Stages around hatching display a continuation of the addition of new tooth germs within individual tooth fields but also differences among their prospective single-rowed versus multi-rowed arrangements. Moreover, while new germs initially arise from the adjacent superficial epithelium (Figures 4A–E), later tooth germs develop from the invaginated successional dental laminae, whose positions regulate the future arrangement of the respective tooth fields (Figures 4F–J). For example, in the premaxillary field, new tooth germs are added laterally and medially to the initiator-teeth (Figure 4A), while in the dentary field, new germs are added laterally from the pair of parasymphyseal initiator-teeth (Figures 2L,P, 4D). Though formed differently, both fields eventually produce teeth assembled into a single row that runs along the jaw margins and is connected lingually through a continuous dental lamina (Figures 4F,I). Likewise, the tooth fields on the mouth roof produce initial rows of tooth germs by antero-medial addition in vomerine fields and postero-medial addition in palatine fields (cf. Figures 3C, 4B,C). The lingual positions of successional dental laminae then result in the addition of new germs lingually (Figures 3E, 4G,H), thus producing multi-rowed patches of teeth on the mouth roof. On the mouth floor, the coronoid tooth field is produced first by the sequential addition of tooth germs from the adjacent epithelium followed by addition from the lingually positioned successional dental lamina (Figures 4E,J). Thus, the pattern of the addition of tooth germs sets a basis for the arrangement of axolotl dentition into outer and inner dental arcades with different properties. During larval development, teeth of the outer dental arcade become arranged into a single functional row while teeth of the inner dental arcade become clustered into patches with many functional rows.

FIGURE 4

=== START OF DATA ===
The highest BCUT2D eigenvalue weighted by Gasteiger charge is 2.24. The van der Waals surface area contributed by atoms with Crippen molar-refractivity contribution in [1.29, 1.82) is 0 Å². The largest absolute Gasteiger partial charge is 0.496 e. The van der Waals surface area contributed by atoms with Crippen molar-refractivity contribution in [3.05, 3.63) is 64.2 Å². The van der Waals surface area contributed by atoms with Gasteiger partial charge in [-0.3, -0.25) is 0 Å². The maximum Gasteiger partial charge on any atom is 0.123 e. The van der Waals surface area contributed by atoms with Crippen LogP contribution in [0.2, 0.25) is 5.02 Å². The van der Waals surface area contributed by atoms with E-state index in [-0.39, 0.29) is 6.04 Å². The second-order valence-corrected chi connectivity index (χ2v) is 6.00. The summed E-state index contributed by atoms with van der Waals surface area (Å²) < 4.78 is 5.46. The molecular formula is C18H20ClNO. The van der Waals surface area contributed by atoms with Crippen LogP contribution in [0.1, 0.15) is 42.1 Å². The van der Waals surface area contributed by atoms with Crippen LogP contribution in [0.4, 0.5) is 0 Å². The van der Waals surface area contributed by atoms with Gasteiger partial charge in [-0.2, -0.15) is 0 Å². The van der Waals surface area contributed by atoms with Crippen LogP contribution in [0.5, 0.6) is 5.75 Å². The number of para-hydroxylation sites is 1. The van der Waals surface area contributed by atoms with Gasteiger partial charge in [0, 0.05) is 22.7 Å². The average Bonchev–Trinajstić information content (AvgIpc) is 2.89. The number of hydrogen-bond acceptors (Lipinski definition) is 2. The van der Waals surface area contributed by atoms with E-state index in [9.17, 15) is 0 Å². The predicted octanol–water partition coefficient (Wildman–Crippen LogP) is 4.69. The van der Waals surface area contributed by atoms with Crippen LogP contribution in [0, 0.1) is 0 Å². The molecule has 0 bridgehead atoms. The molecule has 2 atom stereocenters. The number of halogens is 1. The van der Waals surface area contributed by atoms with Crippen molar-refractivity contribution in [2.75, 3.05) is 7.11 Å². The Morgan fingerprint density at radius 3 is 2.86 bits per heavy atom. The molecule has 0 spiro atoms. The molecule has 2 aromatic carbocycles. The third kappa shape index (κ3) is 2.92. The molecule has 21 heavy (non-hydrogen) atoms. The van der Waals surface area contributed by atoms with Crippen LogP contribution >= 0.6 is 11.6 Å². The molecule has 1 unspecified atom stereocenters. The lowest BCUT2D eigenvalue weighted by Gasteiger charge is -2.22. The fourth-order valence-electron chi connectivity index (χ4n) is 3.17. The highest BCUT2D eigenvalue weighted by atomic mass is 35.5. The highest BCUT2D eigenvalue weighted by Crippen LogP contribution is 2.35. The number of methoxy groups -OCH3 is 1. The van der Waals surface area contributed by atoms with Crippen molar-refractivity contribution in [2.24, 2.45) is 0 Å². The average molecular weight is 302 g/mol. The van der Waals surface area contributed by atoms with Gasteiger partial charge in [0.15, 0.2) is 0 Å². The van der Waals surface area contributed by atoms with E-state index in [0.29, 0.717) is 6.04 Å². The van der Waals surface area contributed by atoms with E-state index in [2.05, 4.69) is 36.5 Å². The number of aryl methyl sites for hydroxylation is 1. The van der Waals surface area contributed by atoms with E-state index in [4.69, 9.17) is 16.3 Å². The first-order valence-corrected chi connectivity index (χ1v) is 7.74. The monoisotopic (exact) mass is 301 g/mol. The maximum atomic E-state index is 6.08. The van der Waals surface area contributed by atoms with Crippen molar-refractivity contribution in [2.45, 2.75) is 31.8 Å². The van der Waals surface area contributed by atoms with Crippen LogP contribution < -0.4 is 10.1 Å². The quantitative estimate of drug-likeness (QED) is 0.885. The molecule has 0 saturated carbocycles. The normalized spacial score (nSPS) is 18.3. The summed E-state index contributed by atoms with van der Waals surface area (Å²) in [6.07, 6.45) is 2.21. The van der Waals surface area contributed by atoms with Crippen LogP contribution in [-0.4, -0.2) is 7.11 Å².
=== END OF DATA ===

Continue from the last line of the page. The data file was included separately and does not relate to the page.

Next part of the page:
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Figure 4. Histological analysis of tooth addition within axolotl tooth fields. Horizontal sections (left sides shown, anterior to the top) through individual tooth fields show positions of the respective initiator-tooth (black arrows) and the newly added successive tooth germs (black arrowheads) at stages of early addition (A–E) and later morphogenesis (F–J), when successional dental laminae are clearly discernible (demarcated by white arrowheads). (A) Premaxillary tooth field at stage of opened mouth (stage 43) contains three tooth germs (arrowheads) that are added laterally and medially to the initiator-tooth (arrow). (B,C) Vomerine (vom) and palatine (pal) tooth fields at stage 42 are composed of laterally positioned initiator-teeth (arrow) and two adjacent medially positioned tooth germs (arrowheads). (D) Dentary tooth fields are each initiated from the initiator-tooth (arrows) developing close to the mandibular symphysis (s) and new tooth germs (arrowheads) are added laterally along the Meckel’s cartilage (Mc). (E) Coronoid tooth field is composed of a patch of tooth germs (arrowheads) with the initiator-tooth present antero-laterally (arrow). (F) Premaxillary tooth field of a 14 mm TL larva shows arrangement into a tooth row. New tooth germs are added lingually from the successional dental lamina and, as the upper jaw grows, the premaxillary field expands by further addition of tooth germs at lateral and medial edges of the dental lamina (white arrowheads). (G,H) Vomerine and palatine tooth fields containing several teeth arranged into a tooth patch with new germs arising from the lingually positioned successional dental laminae (white arrowheads). Slight difference in composition exists between these tooth fields that can be ascribed due to the addition of first teeth antero-medially to the initiator-tooth (black arrow) in the vomerine field (B) and postero-medially in the palatine field (C), and to the subsequent development of new tooth germs from the lingually placed successional dental laminae (white arrowheads). (I) Dentary tooth field is arranged into the tooth row. New tooth germs are added from the lingually positioned successional dental lamina and laterally (white arrowhead) due to expansion of the growing Meckel’s cartilage (Mc). (J) Coronoid tooth field at a slightly older stage than that of (E) develops from the lingual successional dental lamina (white arrowheads). Scale bars equal 100 μm.